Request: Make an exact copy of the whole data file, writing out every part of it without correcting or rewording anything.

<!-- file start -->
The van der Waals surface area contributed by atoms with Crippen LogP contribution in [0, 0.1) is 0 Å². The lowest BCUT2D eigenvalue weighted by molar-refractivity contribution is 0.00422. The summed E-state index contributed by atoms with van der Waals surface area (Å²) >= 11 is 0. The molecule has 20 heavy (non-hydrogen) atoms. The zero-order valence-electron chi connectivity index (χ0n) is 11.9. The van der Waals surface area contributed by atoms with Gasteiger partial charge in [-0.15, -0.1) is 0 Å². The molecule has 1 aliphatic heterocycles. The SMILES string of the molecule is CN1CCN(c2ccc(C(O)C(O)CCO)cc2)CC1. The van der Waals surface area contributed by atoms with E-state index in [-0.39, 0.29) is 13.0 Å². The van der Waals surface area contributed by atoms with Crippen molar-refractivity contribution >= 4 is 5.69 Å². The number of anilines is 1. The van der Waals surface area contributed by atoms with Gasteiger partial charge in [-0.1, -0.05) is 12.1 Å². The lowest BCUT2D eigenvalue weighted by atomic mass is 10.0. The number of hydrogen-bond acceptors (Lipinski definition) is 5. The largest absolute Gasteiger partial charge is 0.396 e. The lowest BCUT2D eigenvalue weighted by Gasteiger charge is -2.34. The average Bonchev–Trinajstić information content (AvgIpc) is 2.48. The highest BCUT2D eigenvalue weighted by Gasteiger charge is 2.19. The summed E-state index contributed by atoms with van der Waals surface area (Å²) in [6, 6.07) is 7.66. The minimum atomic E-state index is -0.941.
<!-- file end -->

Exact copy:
The van der Waals surface area contributed by atoms with Crippen LogP contribution in [0, 0.1) is 0 Å². The lowest BCUT2D eigenvalue weighted by molar-refractivity contribution is 0.00422. The summed E-state index contributed by atoms with van der Waals surface area (Å²) >= 11 is 0. The molecule has 20 heavy (non-hydrogen) atoms. The zero-order valence-electron chi connectivity index (χ0n) is 11.9. The van der Waals surface area contributed by atoms with Gasteiger partial charge in [-0.15, -0.1) is 0 Å². The molecule has 1 aliphatic heterocycles. The SMILES string of the molecule is CN1CCN(c2ccc(C(O)C(O)CCO)cc2)CC1. The van der Waals surface area contributed by atoms with E-state index in [-0.39, 0.29) is 13.0 Å². The van der Waals surface area contributed by atoms with Crippen molar-refractivity contribution >= 4 is 5.69 Å². The number of anilines is 1. The van der Waals surface area contributed by atoms with Gasteiger partial charge in [-0.1, -0.05) is 12.1 Å². The lowest BCUT2D eigenvalue weighted by atomic mass is 10.0. The number of hydrogen-bond acceptors (Lipinski definition) is 5. The largest absolute Gasteiger partial charge is 0.396 e. The lowest BCUT2D eigenvalue weighted by Gasteiger charge is -2.34. The average Bonchev–Trinajstić information content (AvgIpc) is 2.48. The highest BCUT2D eigenvalue weighted by Gasteiger charge is 2.19. The summed E-state index contributed by atoms with van der Waals surface area (Å²) in [6, 6.07) is 7.66. The minimum atomic E-state index is -0.941.